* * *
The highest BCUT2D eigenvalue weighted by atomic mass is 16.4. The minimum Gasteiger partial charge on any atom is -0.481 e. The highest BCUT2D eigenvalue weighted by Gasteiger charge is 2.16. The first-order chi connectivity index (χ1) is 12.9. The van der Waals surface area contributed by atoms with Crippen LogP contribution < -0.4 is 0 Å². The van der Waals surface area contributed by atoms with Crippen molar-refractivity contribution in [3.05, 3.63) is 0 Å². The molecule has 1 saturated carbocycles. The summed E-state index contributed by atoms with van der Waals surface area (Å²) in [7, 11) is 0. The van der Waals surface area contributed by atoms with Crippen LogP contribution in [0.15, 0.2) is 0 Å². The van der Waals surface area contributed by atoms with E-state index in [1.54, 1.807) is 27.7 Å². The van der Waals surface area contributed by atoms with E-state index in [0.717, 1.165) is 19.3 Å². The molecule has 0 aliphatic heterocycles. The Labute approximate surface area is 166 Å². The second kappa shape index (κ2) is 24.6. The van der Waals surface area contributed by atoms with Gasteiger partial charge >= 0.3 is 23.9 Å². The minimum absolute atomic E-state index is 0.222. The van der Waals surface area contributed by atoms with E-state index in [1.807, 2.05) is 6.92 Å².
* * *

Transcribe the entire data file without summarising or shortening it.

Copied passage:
The highest BCUT2D eigenvalue weighted by atomic mass is 16.4. The minimum Gasteiger partial charge on any atom is -0.481 e. The highest BCUT2D eigenvalue weighted by Gasteiger charge is 2.16. The first-order chi connectivity index (χ1) is 12.9. The van der Waals surface area contributed by atoms with Crippen LogP contribution < -0.4 is 0 Å². The van der Waals surface area contributed by atoms with Crippen molar-refractivity contribution in [3.05, 3.63) is 0 Å². The molecule has 1 saturated carbocycles. The summed E-state index contributed by atoms with van der Waals surface area (Å²) in [7, 11) is 0. The van der Waals surface area contributed by atoms with Crippen LogP contribution in [0.15, 0.2) is 0 Å². The van der Waals surface area contributed by atoms with E-state index in [1.54, 1.807) is 27.7 Å². The van der Waals surface area contributed by atoms with E-state index in [0.717, 1.165) is 19.3 Å². The molecule has 0 aliphatic heterocycles. The Labute approximate surface area is 166 Å². The second kappa shape index (κ2) is 24.6. The van der Waals surface area contributed by atoms with Gasteiger partial charge >= 0.3 is 23.9 Å². The minimum absolute atomic E-state index is 0.222. The van der Waals surface area contributed by atoms with E-state index in [1.807, 2.05) is 6.92 Å².